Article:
By David Flemming
For decades, Vermont has been digging itself into a renewable energy hole. We have thrown away opportunities to provide inexpensive energy through natural gas and nuclear options, while adopting an “invest first, ask questions later” approach toward solar and wind energy. At long last, Vermont is showing signs of cutting off subsidies to renewable energy companies.
In January, Vermont’s Public Utility Commission bureaucracy denied Derby GLC Solar’s application to build a 500-kW solar net metering system because doing so would “jeopardize the reliable operation of the electrical grid” and would be against “the public good of the state.”
Now, solar developers are becoming anxious about future projects after it has become clear that utility companies in northeast Vermont do not have the capacity to handle more electricity from solar generated power. Northeast Vermont is capable of producing 450 MW, a large portion of which is from renewables. Demand for electricity in that part of northeast Vermont is only 35 MW, which means that 92% of generating capacity needs to be moved south at a high cost, or not produced at all.
A good deal of this capacity can be traced to wind energy, where wind developers in northeast Vermont are being penalized for producing too much electricity during certain times of the day. Such penalties cost the Vermont Electric Cooperative $653,000 in 2017.
This has done little to dissuade solar developers that they have the right to force even more solar energy on Vermonters. Nils Behn of Aegis Solar insists that public utilities, funded by Vermont ratepayers, should finance electric grid upgrades allowing companies like his to expand. He believes that “utilities (are) not properly planning for the modern grid.”
The lack of a “modern grid” is hardly the fault of our public utilities. A Department of Public Service report noted that Vermont’s grid was built to send centralized power out to homes and businesses.
Heedless of this fact, our government has authorized thousands of net metering generators. This is a sharp contrast to the few dozen large generators our electric grid was designed to support. At long last, Vermont’s Department of Public Service has begun telling solar developers like Aegis that they need to pay for the needed electric grid upgrades themselves if they want to continue building solar farms. While this stance is not the line in the sand that such companies need to see, it is better than giving them everything they want.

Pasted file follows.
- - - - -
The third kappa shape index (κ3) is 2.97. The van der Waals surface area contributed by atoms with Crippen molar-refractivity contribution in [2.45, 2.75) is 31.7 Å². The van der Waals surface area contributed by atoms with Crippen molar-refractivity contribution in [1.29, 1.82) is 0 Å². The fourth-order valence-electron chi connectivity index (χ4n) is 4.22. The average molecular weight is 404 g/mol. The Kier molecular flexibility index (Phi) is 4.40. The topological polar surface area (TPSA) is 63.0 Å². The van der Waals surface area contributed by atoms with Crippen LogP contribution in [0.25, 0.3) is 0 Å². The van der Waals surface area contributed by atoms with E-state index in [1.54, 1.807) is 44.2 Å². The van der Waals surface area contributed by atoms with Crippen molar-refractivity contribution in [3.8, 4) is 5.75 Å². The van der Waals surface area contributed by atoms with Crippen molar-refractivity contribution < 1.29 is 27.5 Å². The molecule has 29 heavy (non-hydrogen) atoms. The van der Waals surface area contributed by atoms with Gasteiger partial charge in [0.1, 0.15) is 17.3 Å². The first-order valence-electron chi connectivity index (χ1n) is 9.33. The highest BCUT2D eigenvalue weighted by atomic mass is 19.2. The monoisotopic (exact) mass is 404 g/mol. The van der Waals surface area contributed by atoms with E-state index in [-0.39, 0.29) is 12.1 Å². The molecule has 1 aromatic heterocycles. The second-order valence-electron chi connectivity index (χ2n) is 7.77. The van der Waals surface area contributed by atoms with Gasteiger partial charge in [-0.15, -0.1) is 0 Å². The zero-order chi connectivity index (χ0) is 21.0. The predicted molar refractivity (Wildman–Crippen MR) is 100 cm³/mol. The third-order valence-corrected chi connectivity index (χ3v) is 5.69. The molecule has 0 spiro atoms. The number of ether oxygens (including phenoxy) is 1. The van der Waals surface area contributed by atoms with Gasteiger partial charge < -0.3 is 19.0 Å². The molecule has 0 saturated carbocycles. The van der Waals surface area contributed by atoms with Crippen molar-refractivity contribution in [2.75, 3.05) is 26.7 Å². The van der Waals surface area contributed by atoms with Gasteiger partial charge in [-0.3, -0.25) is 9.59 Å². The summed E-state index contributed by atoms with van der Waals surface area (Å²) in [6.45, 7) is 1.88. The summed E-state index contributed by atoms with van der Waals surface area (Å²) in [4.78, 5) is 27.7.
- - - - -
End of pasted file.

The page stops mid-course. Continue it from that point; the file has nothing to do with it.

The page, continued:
For too long, renewable companies have convinced Vermont regulators and legislators to saddle ratepayers with the the inherent risk of renewables, while they reap the benefits. After years of high electric bills, little progress reducing Vermont’s carbon emissions, and check after check being whisked away into the bank accounts of solar companies, the rejection of solar projects could be a sign that Vermont is ready to stop gambling with ratepayer money.
Last year, EAI reported on the potential for rolling blackouts during severe weather due to our dependency on solar and wind. While Vermont has done little to make this situation better, it would say a great deal if we can stop making it worse.
David Flemming is a policy analyst for the Ethan Allen Institute. Reprinted with permission from the Ethan Allen Institute Blog.